Scott: Yeah. We don’t have a whole lot of people coming to us to build just an app. There are the occassional few. But usually it’s people who have a website and they’re saying, “I want an app that integrates with my website and that way we can send our customers push notifications and they can have our app to sort of stay up on things that are happening”. A good example of this would be like at WooConf. I was at WooConf and not saying anything bad about them, but they didn’t have an app and I wished that they did. And the reason why is because we were supposed to go to the website to check the schedule. And then we were supposed to be in Slack community with different channels to be checking for announcements and interacting with other people at the conference and things like that. And then there’s also like Twitter hashtags and things like that. And I just found it a very disjointed experience and had a difficult time keeping up with what was happening at the conference. So if they had an app where it was like the most recent schedule. They could send push notifications when there was a major change or a big announcement, something like that. I thought it would have been really great for them to have that. So that’s kind of the niche that we’re trying to fill is WooConf needs a website but events like that, but what else will be really well served having an app that does the things that I described.

Jonathan: Well, I think we’re going to wrap it up for the actual Podcast part of the show. But we’re going to be continuing. Scott’s been generous with his time and said he’ll continue the discussion which you’ll be able to see on the WP-Tonic website in the next couple of days. So we’re going to wrap it up for the Podcast. So Scott, how can people get to know more about what you are up to and about the products which you’re involved in?

Scott: Best place would be on my website And you can also find me on Twitter under the same thing @scottbolinger.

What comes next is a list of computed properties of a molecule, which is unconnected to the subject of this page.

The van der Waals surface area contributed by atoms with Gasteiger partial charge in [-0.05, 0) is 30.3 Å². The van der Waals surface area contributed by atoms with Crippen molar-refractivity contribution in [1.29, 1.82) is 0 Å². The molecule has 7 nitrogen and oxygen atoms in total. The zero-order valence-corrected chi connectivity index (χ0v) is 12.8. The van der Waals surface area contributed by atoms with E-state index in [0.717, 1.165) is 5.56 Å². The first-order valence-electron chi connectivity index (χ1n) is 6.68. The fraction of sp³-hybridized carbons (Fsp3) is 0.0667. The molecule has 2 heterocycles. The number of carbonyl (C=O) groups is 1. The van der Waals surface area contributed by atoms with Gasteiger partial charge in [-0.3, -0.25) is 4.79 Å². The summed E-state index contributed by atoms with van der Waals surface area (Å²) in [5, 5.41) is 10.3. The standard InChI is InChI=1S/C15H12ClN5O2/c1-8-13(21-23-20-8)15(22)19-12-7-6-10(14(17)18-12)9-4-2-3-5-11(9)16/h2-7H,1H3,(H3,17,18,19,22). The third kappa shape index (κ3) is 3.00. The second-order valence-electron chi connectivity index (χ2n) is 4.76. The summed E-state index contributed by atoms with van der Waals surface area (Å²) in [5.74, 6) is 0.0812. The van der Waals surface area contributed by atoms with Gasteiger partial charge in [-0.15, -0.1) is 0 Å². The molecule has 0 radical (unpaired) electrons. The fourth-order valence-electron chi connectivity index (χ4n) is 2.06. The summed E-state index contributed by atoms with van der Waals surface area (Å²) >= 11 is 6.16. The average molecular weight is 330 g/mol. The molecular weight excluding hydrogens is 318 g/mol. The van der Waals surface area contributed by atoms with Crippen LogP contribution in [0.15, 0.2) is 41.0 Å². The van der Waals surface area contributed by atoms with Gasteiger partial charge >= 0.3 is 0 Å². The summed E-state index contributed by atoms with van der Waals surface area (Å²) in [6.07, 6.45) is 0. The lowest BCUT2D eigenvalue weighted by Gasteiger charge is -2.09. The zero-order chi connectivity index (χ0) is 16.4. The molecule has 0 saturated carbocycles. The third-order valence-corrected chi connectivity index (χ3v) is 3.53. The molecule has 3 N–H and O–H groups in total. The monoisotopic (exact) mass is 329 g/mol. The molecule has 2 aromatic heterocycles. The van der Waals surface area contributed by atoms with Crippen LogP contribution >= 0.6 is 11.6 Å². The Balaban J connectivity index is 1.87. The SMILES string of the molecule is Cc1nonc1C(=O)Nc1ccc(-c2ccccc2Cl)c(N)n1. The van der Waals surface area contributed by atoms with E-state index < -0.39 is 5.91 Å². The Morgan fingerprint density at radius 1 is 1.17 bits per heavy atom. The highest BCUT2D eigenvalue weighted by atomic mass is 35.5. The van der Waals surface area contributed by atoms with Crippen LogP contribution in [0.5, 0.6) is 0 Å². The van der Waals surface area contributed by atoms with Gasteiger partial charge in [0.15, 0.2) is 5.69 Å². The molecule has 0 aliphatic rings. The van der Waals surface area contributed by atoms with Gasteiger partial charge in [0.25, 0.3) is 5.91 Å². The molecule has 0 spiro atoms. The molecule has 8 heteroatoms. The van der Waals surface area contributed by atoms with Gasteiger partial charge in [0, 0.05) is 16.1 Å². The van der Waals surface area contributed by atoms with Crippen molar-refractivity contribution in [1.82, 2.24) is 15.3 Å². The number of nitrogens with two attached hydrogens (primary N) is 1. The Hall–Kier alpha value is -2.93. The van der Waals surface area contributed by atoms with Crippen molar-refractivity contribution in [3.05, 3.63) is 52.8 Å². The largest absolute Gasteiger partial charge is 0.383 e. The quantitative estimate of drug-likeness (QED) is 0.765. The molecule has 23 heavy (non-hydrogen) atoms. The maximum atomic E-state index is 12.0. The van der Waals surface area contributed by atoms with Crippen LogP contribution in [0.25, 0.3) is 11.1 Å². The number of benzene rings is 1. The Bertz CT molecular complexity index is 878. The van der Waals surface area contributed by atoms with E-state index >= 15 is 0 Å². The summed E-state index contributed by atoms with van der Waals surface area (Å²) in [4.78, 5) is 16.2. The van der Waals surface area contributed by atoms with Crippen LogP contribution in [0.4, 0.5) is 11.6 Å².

Jonathan: Oh, thanks Scott. Really enjoyed the discussion. I think in a half an hour we’ve covered some territory, haven’t we? We have really. You’ve dealt with my questions very logically and delicately as well. It’s much appreciated Scott. Folks, like I say, on Wednesdays we have our interviews and on Friday we have our Round Tables where we have a great panel of WordPress junkies and experts and it’s just a really great laugh. Like I say, you’ll be able to see both the interview on our Facebook page Live at 9:00 a.m. Pacific Standard Time every Wednesday. And on Friday, we start a little bit earlier 8:30 Pacific Standard Time and you can watch that on the WP-Tonic Facebook page as well. If you really want to support the show, please leave us a review on iTunes. It really does help the show. And if you’ve got anybody that you want to be interviewed, come on Matt, please come on the show, I’d love to inquisitate you slightly, or any topic you’d like us to cover, just email me at and we’ll get on it. Or just leave a comment on the WP-Tonic website. I’ve been rambling a bit, haven’t I folks? But there’s a lot to get through. But we’ll see you next week where we’ll have another great WordPress interview. See you next week folks. Bye